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Risk of Recession is Highest since 2007

John Clinkard
Risk of Recession is Highest since 2007

Attack on Ukraine looms over global outlook

Three recent developments are overshadowing the near-term outlook for the global economy and for Canada in particular. For the global economy, uncertainty about the impact of the attack on Ukraine by Russia has eclipsed uncertainty related to Covid-19, the effects of which appear to be waning in most countries, except China. This view is highlighted in a recent OECD report titled The Economic and Social Impacts and Policy Implications of the War in Ukraine which notes that, although Russia and Ukraine together account for less than 3.3% of global GDP, they are major producers of several key commodities. In 2020, 11% of world oil exports and 20% of global fertilizer exports came from Russia. It is also the world’s largest exporter of wheat.

Although Ukraine accounts for a mere 0.15% of global output, it exports approximately 18% of the world’s wheat. It is also the fifth largest exporter of iron ore and the 13th largest exporter of steel. Restrictions on Russian exports, particularly oil and wheat, and the harm done to Ukraine’s export shipments, will exert a drag on global growth that will intensify over time.

Hope is fading for a soft landing in the US

Against this background of heightened global uncertainty, several key economic indicators suggest the U.S. economy is heading into the second half of the year at full speed. First, at 3.6%, the U.S. unemployment rate is just 0.2% above the low of 3.4% it reached in 1968. Reflecting the extremely tight labor market, initial jobless claims hit a 52-year low of 184,000 in the first week of April. Furthermore, despite a 160 basis point year-to-date increase in mortgage rates, demand for single-family homes remains strong, with median existing single-family house prices up by +15% y/y in February.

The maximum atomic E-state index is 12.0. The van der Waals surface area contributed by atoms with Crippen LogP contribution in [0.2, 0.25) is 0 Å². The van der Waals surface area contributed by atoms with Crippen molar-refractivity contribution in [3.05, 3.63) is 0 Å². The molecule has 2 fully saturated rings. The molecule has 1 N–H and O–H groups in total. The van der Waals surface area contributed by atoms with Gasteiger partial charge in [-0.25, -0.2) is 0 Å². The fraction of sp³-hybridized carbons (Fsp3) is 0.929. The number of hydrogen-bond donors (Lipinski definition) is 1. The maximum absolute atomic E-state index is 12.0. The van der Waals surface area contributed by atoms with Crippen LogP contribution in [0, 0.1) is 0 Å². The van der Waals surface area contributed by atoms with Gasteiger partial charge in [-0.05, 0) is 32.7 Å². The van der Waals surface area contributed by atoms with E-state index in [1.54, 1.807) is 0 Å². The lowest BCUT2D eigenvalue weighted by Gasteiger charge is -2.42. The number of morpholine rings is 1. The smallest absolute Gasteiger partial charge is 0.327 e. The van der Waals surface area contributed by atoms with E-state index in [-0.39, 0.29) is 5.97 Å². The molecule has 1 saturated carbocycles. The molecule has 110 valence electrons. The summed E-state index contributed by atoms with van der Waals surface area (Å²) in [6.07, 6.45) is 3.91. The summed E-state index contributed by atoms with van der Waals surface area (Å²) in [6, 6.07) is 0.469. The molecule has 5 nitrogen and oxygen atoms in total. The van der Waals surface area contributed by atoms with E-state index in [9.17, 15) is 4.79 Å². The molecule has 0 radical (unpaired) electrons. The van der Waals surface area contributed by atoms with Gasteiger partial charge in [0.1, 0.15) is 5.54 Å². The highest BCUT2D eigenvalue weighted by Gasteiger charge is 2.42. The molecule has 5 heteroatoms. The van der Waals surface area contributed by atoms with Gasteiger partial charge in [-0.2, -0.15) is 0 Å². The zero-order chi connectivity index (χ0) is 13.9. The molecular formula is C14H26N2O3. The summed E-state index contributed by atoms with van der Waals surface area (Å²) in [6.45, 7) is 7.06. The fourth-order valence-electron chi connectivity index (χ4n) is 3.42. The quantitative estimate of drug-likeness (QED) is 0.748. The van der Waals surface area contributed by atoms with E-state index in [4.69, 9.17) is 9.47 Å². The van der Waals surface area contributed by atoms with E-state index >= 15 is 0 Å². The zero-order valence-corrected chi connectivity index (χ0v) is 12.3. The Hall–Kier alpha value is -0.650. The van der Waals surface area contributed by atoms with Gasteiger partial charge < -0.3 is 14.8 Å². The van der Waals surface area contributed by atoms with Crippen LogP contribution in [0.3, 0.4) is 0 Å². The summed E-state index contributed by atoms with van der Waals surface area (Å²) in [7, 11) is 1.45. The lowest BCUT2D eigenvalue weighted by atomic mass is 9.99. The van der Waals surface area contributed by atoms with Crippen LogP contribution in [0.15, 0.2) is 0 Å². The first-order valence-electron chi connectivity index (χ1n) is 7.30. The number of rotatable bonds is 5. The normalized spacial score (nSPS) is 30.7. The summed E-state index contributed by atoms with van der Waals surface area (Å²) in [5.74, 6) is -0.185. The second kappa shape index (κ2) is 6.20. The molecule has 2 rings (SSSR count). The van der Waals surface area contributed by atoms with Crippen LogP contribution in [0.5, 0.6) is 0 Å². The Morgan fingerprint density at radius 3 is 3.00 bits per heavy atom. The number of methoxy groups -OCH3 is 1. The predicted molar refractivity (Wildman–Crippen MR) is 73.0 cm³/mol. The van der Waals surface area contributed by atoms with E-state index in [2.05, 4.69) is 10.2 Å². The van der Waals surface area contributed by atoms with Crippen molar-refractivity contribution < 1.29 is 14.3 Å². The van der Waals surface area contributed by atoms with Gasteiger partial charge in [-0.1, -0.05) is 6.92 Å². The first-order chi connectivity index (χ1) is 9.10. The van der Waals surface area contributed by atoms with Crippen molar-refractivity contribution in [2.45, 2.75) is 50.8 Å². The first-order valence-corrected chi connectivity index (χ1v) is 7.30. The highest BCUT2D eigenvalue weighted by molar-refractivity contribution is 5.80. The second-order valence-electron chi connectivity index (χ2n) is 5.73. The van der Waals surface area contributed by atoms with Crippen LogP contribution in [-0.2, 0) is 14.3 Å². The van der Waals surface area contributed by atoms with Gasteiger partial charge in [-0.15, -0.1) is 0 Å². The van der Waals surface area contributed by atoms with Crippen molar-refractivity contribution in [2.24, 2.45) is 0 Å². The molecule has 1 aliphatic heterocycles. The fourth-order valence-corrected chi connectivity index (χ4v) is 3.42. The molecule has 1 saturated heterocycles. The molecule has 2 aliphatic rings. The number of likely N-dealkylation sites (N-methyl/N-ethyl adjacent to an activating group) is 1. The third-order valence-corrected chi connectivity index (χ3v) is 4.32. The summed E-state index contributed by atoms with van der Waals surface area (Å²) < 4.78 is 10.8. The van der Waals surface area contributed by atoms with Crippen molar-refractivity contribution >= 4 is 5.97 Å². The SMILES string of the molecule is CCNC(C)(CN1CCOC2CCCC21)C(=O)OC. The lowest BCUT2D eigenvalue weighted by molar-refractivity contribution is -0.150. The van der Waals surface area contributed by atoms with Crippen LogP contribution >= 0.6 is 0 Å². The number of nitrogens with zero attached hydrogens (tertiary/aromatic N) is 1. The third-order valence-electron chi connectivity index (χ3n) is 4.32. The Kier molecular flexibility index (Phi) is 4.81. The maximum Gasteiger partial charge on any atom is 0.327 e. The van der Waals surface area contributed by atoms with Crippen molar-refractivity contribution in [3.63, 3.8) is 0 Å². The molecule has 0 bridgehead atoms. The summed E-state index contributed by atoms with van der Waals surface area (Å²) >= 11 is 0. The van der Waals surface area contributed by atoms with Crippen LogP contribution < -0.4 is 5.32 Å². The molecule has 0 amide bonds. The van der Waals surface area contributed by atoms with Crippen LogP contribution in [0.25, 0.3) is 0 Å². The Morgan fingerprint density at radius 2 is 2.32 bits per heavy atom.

While the near-term outlook appears robust, the longer-term view is less rosy. Unsettled by a sharp acceleration in headline inflation (to a 40-year high) and the specter of higher interest rates, consumer confidence in the economy’s longer-term prospects, as measured by the Conference Board and the University of Michigan, has trended steadily lower over the past 12 months.


Recent comments by Federal Reserve Chairman Jerome Powel indicate the Fed hopes to raise interest rates so the “economy achieves a soft landing, with inflation coming down and unemployment holding steady”. Although the Fed has managed to achieve soft landings in the past, the labor market is much tighter than on previous occasions and the gap between inflation, at +7.9% y/y in February, and the Fed’s +2% y/y target is much greater.

With the economy operating above its long-term potential and with both monetary and fiscal policy extremely stimulative, efforts to rein in inflation will require the Fed to tighten monetary policy aggressively. This prospect increases the risk the U.S. economy will stall and experience the dreaded “R” word later this year or early in 2023.

When the U.S. economy sneezes, Canada catches a cold

Growth of government spending, extremely stimulative monetary policy and a rebound in exports to the U.S. appear to have pushed growth in Canada above its long-term potential late in 2021. In March, the unemployment rate declined from 5.5% to a record low of 5.3%. As in the U.S., strong jobs growth against a background of negative real interest rates has fuelled demand for both new and existing homes, driving house prices up by +20% y/y.

The combination of a surge in oil prices, an array of supply shortages, and labor-related capacity constraints caused headline inflation in Canada to hit a twenty-year high of 5.7% in February. As a result, inflationary expectations have, according to the Bank of Canada’s just-released Q1/2022 Canadian Survey of Consumer Expectations, reached record-high levels.

In March, BoC Governor Tiff Macklem stated that “a rising path of interest rates was on the horizon”. With the recent 50 basis point hike in the BoC’s overnight rate, his words are coming true. Given the strong trade linkages between both countries, the indirect impacts of a tightening of U.S. monetary policy, coupled with the direct effects of rate hikes in Canada, are likely to exert a significant drag on economic activity north of the border later this year or early in 2023.

Bottom line – sunny now, expect clouds soon

Looking ahead, the combination of slower growth in the United States and reduction of monetary stimulus in Canada significantly increase the risk that growth in Canada will flat-line or possibly retreat late this year or early in 2023. This prospect is reinforced by the fact that, as the chart illustrates, Canada’s economy has seldom been out of sync with the U.S. over the past 40+ years.


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